The value of university screening is unknown
The value of mass testing for evidence of SARS-CoV-2 viral material in people without any symptoms of infection is unknown. Targeted testing, of those with highest chance of infection based on predictive symptoms or known contact with a confirmed case, with active support for isolation of confirmed cases, has a far stronger evidence base. Testing those who pose highest risk to others e.g. health and care workers is also important. Yet screening is seen as heroic action against the virus, and is intuitively popular. Anyone who advises caution will be condemned as standing in the way of progress.
Screening involves searching the symptomless population with the aim of finding hidden infectious cases at the precise moment before they start spreading it to other people. It is like searching for needles that appear transiently in haystacks. A main difficulty is that we do not have a test of infectiousness. A negative result in a symptomless person is no guarantee that they are not currently, or soon to become, infectious, and a positive result in a symptomless person is no guarantee that they are infectious (1). Therefore testing of university students will create false reassurance and potential riskier behaviors when infectious people test negative, and unnecessary isolation and disruption to teaching when non-infectious people test positive.
There are numerous variables influencing the infection rate in university populations, and numerous multi-layered interventions being practiced to limit spread (2). Therefore, even though mass screening is likely to add little value, the universities that practice it will, no doubt, be lauded as having controlled their infection rates through screening. Handpicked examples will be used selectively to back a prior belief in screening’s value.
Cambridge University could have chosen to randomly allocate some college populations to be offered their nine week screening programme, and the rest to receive standard testing regimes. Cases of serious illness, person-days of isolation, and other measures of disruption to university and citizen life, could have been measured. Probably, the study would be of inadequate power to test the hypothesis that screening does more good than harm, which does beg the question of why anecdotal evidence of a screening effect in universities is so readily accepted.
That USA universities are offering SARS-CoV-2 screening is no surprise, given their vastly different culture in relation to healthy person testing. Universal annual periodic checks became part of American life, and commerce, from the 1950s (3), and attempts to advocate for an evidence-based approach to screening policy and delivery have, ever since, met with fierce resistance (4).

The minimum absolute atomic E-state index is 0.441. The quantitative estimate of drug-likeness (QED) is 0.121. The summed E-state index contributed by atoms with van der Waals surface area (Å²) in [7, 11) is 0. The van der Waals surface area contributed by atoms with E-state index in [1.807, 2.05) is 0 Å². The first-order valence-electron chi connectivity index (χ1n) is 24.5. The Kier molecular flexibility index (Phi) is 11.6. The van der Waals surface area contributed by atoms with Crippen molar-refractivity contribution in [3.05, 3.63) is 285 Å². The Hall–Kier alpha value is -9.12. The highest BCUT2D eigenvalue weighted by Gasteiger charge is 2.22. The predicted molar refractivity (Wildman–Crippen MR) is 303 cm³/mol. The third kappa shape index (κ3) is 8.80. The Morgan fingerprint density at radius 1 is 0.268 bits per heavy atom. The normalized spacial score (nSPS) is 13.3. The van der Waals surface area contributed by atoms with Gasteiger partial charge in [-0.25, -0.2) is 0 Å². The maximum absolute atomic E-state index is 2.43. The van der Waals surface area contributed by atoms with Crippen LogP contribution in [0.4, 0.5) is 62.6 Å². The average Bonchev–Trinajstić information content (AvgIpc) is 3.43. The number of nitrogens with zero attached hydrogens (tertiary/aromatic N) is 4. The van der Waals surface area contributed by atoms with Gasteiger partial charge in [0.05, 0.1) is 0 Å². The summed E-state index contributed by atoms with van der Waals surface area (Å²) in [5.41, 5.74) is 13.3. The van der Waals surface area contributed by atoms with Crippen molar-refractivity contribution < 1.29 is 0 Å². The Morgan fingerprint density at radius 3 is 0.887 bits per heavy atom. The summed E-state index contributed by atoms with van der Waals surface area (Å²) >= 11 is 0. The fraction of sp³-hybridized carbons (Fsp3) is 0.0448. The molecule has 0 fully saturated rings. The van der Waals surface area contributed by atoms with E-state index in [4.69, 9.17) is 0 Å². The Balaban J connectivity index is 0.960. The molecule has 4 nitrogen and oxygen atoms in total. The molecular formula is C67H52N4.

That a small handful of UK universities are following the USA approach, without robust evaluation, is disappointing, however well intentioned. Large companies in the UK frequently offer health screening as a ‘perk’ to their employees even when harm is likely to outweigh benefit. Universities are large businesses, but one would have hoped that the hard-won struggle to achieve sound assessment of health technologies might have had more influence on them (5). Conflation of the issue of mass testing with the legitimate use of pooled sampling simply diverts attention from the fact that mass testing is not recommended by SAGE (6) and is likely to divert resources, cause some harm, and achieve little benefit.
For thirty years of my career I worked, with others, to achieve ethical and best value approaches to UK health screening (7). Blind faith in medical technology coupled with the covert, skillful, and highly aggressive marketing strategies enacted on behalf of the diagnostics and pharmaceutical industries always made this an uphill struggle. It would be a great shame if the chaos of the pandemic led us to abandon ethical principles of ‘first do no harm’, autonomy and informed choice, and to dismantle our hard-won regulatory frameworks aimed at evidence based policy making and robust health technology assessment (8).
1. Raffle, A.E., Pollock, A.M., Harding-Edgar, L. (2020) Covid-19 mass testing programmes should be modelled on successful screening programmes. BMJ 2020;370:m3262 doi: https://doi.org/10.1136/bmj.m3262
2. Brooks-Pollock, E., Christensen, H., Trickey A., et. al. (2020) High COVID-19 transmission potential associated with re-opening universities can be mitigated with layered interventions. medRxiv 2020.09.10.20189696; doi:https://doi.org/10.1101/2020.09.10.20189696
3. Han, P.K. (1997) Historical changes in the objectives of the periodic health examination. Annals of Internal Medicine 127, 910–917.
4. Fletcher, S.W. (1997) Whither scientific deliberation in health policy recommendations? Alice in the Wonderland of breast-cancer screening. New England Journal of Medicine 336, 1180–1183.
5. Hogarth, S., Löblová, O. Regulatory niches: Diagnostic reform as a process of fragmented expansion. Evidence from the UK 1990–2018. Social Science and Medicine (in press)
6. Multidisciplinary Task and Finish Group on Mass Testing Consensus Statement for the Scientific Advisory Group on Emergencies (SAGE). 31 August 2020. https://www.gov.uk/government/publications/tfms-consensus-statement-on-m... (accessed 7 October 2020)
7. Raffle, A.E. Mackie, A. Gray, J.A.M. Screening; Evidence and Practice. 2nd edition. Oxford University Press. June 2019.
8. Deeks J. J, Brookes A. J, Pollock A. M. Operation Moonshot proposals are scientifically unsound BMJ 2020; 370 :m3699 doi: https://doi.org/10.1136/bmj.m3699
Competing interests: No competing interests